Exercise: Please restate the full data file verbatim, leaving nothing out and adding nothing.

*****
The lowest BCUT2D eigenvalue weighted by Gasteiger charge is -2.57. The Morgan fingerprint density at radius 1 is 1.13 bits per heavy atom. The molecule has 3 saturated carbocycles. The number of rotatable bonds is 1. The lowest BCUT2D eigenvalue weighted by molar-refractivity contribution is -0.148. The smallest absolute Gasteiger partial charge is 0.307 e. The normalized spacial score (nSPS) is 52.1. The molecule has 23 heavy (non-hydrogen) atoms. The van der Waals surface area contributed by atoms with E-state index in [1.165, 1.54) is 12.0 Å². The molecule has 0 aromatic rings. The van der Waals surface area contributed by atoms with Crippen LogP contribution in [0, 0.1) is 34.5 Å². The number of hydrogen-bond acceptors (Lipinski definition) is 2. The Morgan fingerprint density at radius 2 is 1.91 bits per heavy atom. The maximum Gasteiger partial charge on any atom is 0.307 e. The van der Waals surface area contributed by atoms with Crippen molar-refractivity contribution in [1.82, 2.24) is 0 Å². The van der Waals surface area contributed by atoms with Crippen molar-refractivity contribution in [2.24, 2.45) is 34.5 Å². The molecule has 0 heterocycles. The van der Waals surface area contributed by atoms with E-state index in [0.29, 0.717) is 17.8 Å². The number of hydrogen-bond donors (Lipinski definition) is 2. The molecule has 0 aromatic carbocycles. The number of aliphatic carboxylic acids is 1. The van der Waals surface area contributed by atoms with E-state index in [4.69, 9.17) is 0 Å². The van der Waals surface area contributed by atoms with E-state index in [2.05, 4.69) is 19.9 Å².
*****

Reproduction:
The lowest BCUT2D eigenvalue weighted by Gasteiger charge is -2.57. The Morgan fingerprint density at radius 1 is 1.13 bits per heavy atom. The molecule has 3 saturated carbocycles. The number of rotatable bonds is 1. The lowest BCUT2D eigenvalue weighted by molar-refractivity contribution is -0.148. The smallest absolute Gasteiger partial charge is 0.307 e. The normalized spacial score (nSPS) is 52.1. The molecule has 23 heavy (non-hydrogen) atoms. The van der Waals surface area contributed by atoms with E-state index in [1.165, 1.54) is 12.0 Å². The molecule has 0 aromatic rings. The van der Waals surface area contributed by atoms with Crippen LogP contribution in [0, 0.1) is 34.5 Å². The number of hydrogen-bond acceptors (Lipinski definition) is 2. The Morgan fingerprint density at radius 2 is 1.91 bits per heavy atom. The maximum Gasteiger partial charge on any atom is 0.307 e. The van der Waals surface area contributed by atoms with Crippen molar-refractivity contribution in [1.82, 2.24) is 0 Å². The van der Waals surface area contributed by atoms with Crippen molar-refractivity contribution in [2.24, 2.45) is 34.5 Å². The molecule has 0 heterocycles. The van der Waals surface area contributed by atoms with E-state index in [0.29, 0.717) is 17.8 Å². The number of hydrogen-bond donors (Lipinski definition) is 2. The molecule has 0 aromatic carbocycles. The number of aliphatic carboxylic acids is 1. The van der Waals surface area contributed by atoms with E-state index in [4.69, 9.17) is 0 Å². The van der Waals surface area contributed by atoms with E-state index in [2.05, 4.69) is 19.9 Å².